Book Review: For Today I Am a Boy by Kim Fu

Finding one’s place in the world can be hard, but sometimes even more elusive, is finding where you fit in your family. Peter Huang and his sisters elegant Adele, shrewd Helen, and Bonnie the bon vivant grow up in a house of many secrets, then escape the confines of small-town Ontario and spread from Montreal to California to Berlin. Peter’s own journey is obstructed by playground bullies, masochistic lovers, Christian ex-gays, and the ever-present shadow of his Chinese father. At birth, Peter had been given the Chinese name juan chaun, powerful king. The exalted only son in the middle of three daughters, Peter was the one who would finally embody his immigrant father’s ideal of power and masculinity. But Peter has different dreams: he is certain he is a girl. Drawing comparisons from Jeffrey Eugenides’ Middlesex to the work of Amy Tan. Sensitive, witty, and stunningly assured, Kim Fu’s debut novel lays bare the costs of forsaking one’s own path in deference to one laid out by others.

I also recommend:

My Review:

2014 is the year I’ve decided to take chances on things I read – to broaden my worldview and learn more about all of the different types of people who share the earth with me, even more than I’ve done in the past year.  In order to do that, I have to also broaden my reading circle and For Today I Am a Boy is one of the books that I chose to read to do just that.  Kim Fu’s story follows a young boy who grows up with three sisters and struggles with his gender identity.  Add into that the setting of Canada and the Chinese culture that is strong in his home due to having parents who were both born in China and it’s an interesting mix.

There were things that Kim Fu did extremely well in For Today I Am a Boy.  One of those things was giving Peter a voice – not just any voice, a voice that made me immediately sympathize with him.  He struggled so much not only to understand his own gender-identity, but also to live up to the expectations of being the only boy in a family that values men so much.  He grew up surrounded by sisters and in love with movies (my favorite, Sabrina with Audrey Hepburn) that played up the femininity of being a woman. Yet, Peter struggled to not only hide what he was feeling, but to find a place in the very male-dominated groups that he ended up in.

There is real heartbreak and sorrow in For Today I Am a Boy.  There is a scene where Peter is involved in some very horrific activities involving a young girl and those activities are looked upon with pride by his father because it proves Peter’s “manhood.”  Yet, not all is lost and the relationship of Peter and his father, while complicated, is not as bad as it could have been.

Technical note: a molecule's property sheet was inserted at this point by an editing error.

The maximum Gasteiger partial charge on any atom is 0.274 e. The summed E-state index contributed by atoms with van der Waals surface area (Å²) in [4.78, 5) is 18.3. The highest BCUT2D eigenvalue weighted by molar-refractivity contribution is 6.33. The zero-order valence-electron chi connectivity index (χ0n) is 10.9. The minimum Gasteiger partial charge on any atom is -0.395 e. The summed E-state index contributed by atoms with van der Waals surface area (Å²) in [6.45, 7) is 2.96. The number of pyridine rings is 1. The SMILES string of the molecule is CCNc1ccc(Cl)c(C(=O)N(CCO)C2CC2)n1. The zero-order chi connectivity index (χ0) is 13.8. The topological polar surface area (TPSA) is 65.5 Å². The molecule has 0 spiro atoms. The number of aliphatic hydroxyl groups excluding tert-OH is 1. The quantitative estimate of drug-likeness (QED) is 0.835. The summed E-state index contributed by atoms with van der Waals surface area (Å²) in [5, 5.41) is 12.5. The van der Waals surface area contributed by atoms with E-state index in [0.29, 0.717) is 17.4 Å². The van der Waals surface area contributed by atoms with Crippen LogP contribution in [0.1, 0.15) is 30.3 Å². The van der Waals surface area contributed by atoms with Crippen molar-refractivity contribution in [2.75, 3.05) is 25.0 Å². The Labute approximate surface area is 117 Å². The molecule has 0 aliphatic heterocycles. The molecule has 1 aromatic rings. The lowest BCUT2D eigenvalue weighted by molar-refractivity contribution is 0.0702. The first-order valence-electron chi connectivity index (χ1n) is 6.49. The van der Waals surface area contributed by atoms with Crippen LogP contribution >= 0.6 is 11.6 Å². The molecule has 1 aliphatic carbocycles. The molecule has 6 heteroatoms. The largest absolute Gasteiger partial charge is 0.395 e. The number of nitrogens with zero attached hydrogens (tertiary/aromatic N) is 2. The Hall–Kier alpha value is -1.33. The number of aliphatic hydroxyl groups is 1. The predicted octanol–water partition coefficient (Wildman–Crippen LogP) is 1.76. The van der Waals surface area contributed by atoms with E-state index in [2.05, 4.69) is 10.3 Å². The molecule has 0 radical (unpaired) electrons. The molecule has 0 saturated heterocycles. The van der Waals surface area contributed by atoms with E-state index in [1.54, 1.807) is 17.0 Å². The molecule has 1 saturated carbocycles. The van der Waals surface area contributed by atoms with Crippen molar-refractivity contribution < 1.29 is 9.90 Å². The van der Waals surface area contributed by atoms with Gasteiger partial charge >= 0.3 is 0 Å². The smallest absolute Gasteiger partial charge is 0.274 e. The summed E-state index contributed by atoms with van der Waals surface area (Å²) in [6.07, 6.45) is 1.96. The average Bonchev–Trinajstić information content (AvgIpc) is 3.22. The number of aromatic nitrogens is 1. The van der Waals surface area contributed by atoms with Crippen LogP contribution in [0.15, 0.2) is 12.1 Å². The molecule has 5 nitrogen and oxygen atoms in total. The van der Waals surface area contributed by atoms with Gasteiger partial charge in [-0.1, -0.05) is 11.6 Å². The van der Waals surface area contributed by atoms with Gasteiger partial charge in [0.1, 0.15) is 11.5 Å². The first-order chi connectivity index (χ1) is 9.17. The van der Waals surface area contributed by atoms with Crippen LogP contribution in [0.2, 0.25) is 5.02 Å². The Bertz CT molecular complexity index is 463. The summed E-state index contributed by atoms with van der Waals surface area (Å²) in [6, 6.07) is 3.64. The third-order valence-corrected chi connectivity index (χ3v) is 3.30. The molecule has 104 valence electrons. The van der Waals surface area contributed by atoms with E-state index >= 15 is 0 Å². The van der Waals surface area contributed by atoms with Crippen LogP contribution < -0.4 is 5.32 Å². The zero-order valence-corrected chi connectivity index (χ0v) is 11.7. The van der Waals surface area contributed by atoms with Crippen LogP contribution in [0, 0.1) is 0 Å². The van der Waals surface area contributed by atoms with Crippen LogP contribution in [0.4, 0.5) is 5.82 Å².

What I struggled with in For Today I Am a Boy ultimately boils down to the books length.  Because of the limited number of pages (not even 300), Fu is unable to really explore some themes that crop up.  The resolution of the story, as a result, seems like it was gypped – especially when the reader considers the build up to that resolution.  I needed to see more healing, more exploring, and more movement toward the very last paragraph of the book which was shocking in its simplistic ending.  Don’t get me wrong, I don’t disapprove of the ending, just the build up leading to it.  I needed more because I had been so involved in the first half of the book that I felt like I’d been cheated out of the growth of Peter in the second half of the book.

Still, I think For Today I Am a Boy is an important step in the release of books that can help not only wreck stereotypes, but educate people on what is going on behind the scenes and what those who are struggling with being different are dealing with.  I really felt a connection to Peter and I found myself firmly in his camp throughout the story.

Check out these reviews!

  • “I would highly recommend this book to anyone who wishes to diversify their reading. For Today I Am a Boy is a fresh portrayal of a transgender boy growing up in a small-town Chinese Canadian family and later facing the world on his own in a major city.” – Books Speak Volumes
  • “At first I was wishing that this book went a little deeper, but after giving it some thought I changed my mind. For Today I Am a Boy dips just far enough below the surface to give the reader a glimpse into a lifestyle that is often left undiscussed.” – The Book Wheel
  • “Sensitive, witty and stunningly assured, Kim Fu’s debut novel is a coming-of-age tale like no other, one that lays bare the costs of forsaking one’s own path in deference to a road mapped out by others.” –49th Shelf

Leave a Comment

Your email address will not be published. Required fields are marked *